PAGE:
by Holly Fenner
Is a local Texas television station desperate for ratings or is there something behind the legend of the Chupacabra?
A recent home video of an unidentified animal has Texas residents again pointing fingers at the famed Mexican folklore creature. WOAI Channel 4 in San Antonio broadcast the sighting in June. Watch the WOAI news story. This isn't the first or even second time this suspected "blood-sucking thing from beyond" has claimed fame in the Lonestar State.
WOAI Channel 4 first broadcast the discovery of the Texas Chupacabra in July 2004. A rancher in Elmendorf shot and killed the creature after it attacked his chickens. The animal was hairless, except for a strip going down its back, with blue-grey skin, a long, rat-like tail, a serious overbite with large canine teeth, and appeared to be suffering from mange, a chronic skin disease of mammals cause by parasitic mites and characterized by skin lesions and loss of hair.
Several months later in October, another animal resembling the "Elmendorf Beast" was shot and killed and several sightings were reported in Lufkin stirring another wave of WOAI Channel 4 chupacabra broadcasts. Check out a photo of this alleged Texas Chupacabra.
Honestly, are people buying this?
Before its latest northern migration, alleged attacks of the Chupacabra, or "the Goat Sucker," first appeared in the 1960s in Mexico and Puerto Rico. An impressive series of attacks plagued the Mexican livestock in the 1990s and the Chupacabra was termed "the single most notable cryptozoological phenomenon of the past decade" by America's leading cryptozoologist Loren Coleman.
The beast preyed on livestock, usually goats and chickens, and killed the animals vampire-style, draining the blood completely through the animal's neck and leaving the meat intact. Consequently, there is some controversy surrounding the idea that the Chupacabra attacks humans. A homeowner caught a glimpse of the creature after the Chupacabra allegedly broke into the house through a window, tore apart a child's Teddy bear, and left a pile of slime and a piece of rotten meat on the windowsill. One woman claimed she was attacked by a beast with horns and wings. From the bite marks on her neck she believed the beast was a Chupacabra. Another physical attack was reported in Guanica, Puerto Rico. Osvaldo Claudio Rosado claimed he was grabbed from behind by a gorilla. He was later treated for cuts and scratches on his torso. What makes this attack so mysterious is that Puerto Rico doesn't have gorillas.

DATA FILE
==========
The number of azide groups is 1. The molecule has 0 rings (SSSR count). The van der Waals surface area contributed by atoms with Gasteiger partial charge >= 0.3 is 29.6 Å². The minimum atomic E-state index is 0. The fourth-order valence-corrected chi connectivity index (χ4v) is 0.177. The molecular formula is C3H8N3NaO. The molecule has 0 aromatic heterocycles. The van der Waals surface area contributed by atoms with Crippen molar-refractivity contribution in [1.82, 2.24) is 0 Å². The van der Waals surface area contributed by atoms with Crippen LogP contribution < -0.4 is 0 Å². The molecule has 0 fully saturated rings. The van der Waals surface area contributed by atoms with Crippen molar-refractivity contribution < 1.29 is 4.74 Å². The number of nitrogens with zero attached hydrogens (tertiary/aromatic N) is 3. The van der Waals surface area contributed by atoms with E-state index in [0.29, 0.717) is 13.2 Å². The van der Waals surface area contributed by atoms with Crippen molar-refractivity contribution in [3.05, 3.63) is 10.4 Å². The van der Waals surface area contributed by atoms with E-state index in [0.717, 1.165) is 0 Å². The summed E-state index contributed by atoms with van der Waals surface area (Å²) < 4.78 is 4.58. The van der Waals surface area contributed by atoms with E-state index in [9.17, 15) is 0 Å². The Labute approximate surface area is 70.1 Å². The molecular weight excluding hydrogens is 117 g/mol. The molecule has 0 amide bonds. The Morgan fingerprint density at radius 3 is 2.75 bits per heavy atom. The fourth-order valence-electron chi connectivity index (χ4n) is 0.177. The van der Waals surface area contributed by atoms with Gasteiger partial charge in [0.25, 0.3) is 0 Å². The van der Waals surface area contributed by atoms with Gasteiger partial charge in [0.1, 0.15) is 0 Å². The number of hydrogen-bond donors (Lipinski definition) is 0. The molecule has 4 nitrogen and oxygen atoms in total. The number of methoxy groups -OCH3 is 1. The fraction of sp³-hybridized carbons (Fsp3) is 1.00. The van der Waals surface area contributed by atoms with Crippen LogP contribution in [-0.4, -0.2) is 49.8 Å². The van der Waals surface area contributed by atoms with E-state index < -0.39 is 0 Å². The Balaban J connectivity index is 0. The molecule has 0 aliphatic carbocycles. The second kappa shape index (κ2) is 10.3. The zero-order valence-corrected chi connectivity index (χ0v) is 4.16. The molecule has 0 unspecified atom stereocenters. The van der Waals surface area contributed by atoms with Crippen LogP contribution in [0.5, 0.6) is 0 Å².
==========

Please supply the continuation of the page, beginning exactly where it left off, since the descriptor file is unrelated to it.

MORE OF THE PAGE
Though eyewitness accounts vary, the Mexican Chupacabra towers at a ferocious 3 to 5 feet, with bulging, red eyes, a snake-like tongue, gray skin, long, spinal quills, and a sulfur-like stench. The Chupacabra also boasts multiple talents such as the ability to fly or bound like a kangaroo. Check out a rendering of the fabled Mexican Chupacabra here.
Clearly, the descriptions for the cross-cultural bloodsucker don't add up, but who's to say that evolution doesn't work at top speed. Still, the Texas Chupacabra phenomenon has sparked an intense debate among scientists, zoologists, and residents. Though DNA tests were run on the "Elmendorf Beast", the rancher won't release the results because he was not satisfied and wants a second opinion. He's absolutely right, a folklore creature bound for infamy is much more intriguing than any sensible answer, and the six o'clock news would not get nearly as much attention.
So whether it's a dog having a bad hair day, a mangy coyote, a Muntjac deer, or the legendary Chupacabra, watch your goat's back and stay tuned to your local Texas news source.